Long Beach’s 3 Links to Aviation History



Inspired by a $50,000 reward, Calbraith Perry Rodgers departed New York in September and landed in Long Beach, CA in December



Earl S. Daugherty established the first flight school in Long Beach



Amelia Earhart took her first ride in a plane at Daugherty Field and became determined to learn to fly



Earhart began taking flight lessons at Kinner Field

Long Beach’s 3 Claims to Fame in Aviation History


World’s First Transatlantic Flight

Publisher William Randolph Hearst offered a $50,000 reward to the first pilot to fly coast-to-coast in under 30 days. Inspired by the Hearst Award, Calbraith Perry Rodgers left New York State September 17, 1911.

He reached Chicago on October 9, 1911. In all he made 70 intentional and accidental stops in his trip across the U.S and landed in Long Beach on December 10, 1911. It took many days more than 30 to make the first coast-to-coast journey!


World’s First Flight School

Nearly a decade later in 1919, the world’s first flight school was established in Long Beach by the famous barnstormer Earl S. Daugherty. The local aviator Daugherty leased an area he called Chateau Thierry for air shows, stunt flying, wing walking, and passenger rides. Daugherty was more than partly responsible for the growing interest in aviation and later helped the City of Long Beach set up its first airport.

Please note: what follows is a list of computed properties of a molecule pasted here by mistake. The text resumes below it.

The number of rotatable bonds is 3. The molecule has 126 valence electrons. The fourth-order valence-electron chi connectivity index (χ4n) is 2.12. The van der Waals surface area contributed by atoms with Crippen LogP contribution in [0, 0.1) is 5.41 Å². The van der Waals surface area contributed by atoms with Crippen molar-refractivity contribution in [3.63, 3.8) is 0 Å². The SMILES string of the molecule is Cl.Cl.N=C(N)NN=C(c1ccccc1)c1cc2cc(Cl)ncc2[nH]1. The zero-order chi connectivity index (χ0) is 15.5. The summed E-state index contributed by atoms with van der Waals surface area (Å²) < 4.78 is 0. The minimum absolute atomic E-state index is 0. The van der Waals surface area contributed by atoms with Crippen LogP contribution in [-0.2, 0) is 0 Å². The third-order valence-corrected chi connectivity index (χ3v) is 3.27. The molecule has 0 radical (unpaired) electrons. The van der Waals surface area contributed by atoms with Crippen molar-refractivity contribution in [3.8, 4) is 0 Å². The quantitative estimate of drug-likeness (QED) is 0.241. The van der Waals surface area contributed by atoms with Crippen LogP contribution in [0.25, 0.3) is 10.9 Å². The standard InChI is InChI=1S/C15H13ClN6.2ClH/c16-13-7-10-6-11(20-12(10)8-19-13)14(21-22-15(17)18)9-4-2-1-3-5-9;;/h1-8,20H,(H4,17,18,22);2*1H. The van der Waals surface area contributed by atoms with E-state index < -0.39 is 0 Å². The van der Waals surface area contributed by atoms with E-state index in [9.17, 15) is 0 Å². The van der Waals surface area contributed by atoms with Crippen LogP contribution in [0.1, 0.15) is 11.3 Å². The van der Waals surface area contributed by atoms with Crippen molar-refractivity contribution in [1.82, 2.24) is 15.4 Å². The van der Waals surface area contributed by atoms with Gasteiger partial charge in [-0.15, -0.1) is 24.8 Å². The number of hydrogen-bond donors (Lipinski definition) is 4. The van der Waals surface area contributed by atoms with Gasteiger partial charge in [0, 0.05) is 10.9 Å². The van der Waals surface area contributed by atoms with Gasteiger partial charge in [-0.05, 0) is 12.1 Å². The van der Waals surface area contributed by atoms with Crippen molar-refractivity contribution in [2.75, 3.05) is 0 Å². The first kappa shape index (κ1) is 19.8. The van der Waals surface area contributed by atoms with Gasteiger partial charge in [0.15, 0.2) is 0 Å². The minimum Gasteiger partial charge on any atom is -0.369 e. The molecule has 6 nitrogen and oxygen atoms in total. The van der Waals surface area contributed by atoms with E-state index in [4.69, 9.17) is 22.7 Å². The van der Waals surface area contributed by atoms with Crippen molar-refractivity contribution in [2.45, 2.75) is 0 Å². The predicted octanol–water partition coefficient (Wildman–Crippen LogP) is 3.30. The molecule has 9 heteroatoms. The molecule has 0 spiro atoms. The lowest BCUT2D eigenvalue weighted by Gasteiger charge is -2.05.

Amelia Earhart’s First Flight

History also brought the young Amelia Earhart to Long Beach at about the same time Daugherty established his flying school. On December 28, 1920, Earhart and her father visited Daugherty Field for an air show where Frank Hawks (who later gained fame as an air racer) gave her a ride that would forever change Earhart’s life. “By the time I had got two or three hundred feet [60–90 m] off the ground,” she said, “I knew I had to fly.” After that 10-minute flight, she immediately became determined to learn to fly.

Earhart had her first lessons beginning on January 3, 1921, at Kinner Field, near Long Beach. Her teacher was Anita “Neta” Snook, a pioneer female aviator who used a surplus Curtiss JN-4 “Canuck” for training. Earhart arrived with her father and a direct request, “I want to fly. Will you teach me?”


Did You Know?

  • Amelia Earhart’s second book, originally published in 1933, The Fun of It, chronicled her interest in aviation.
  • Howard Hughes’ Spruce Goose, the largest aircraft and made entirely of wood, found its first visible home in the world’s largest dome adjacent to the ship, The Queen Mary.
  • McDonnel Douglas produced the Boeing C-17 strategical and tactical payload plane in Long Beach from 1991 to 2015.



Earl S. Daugherty – footage of early planes

Photos of Wing Walking

Amelia Earhart’s Early Life and Career

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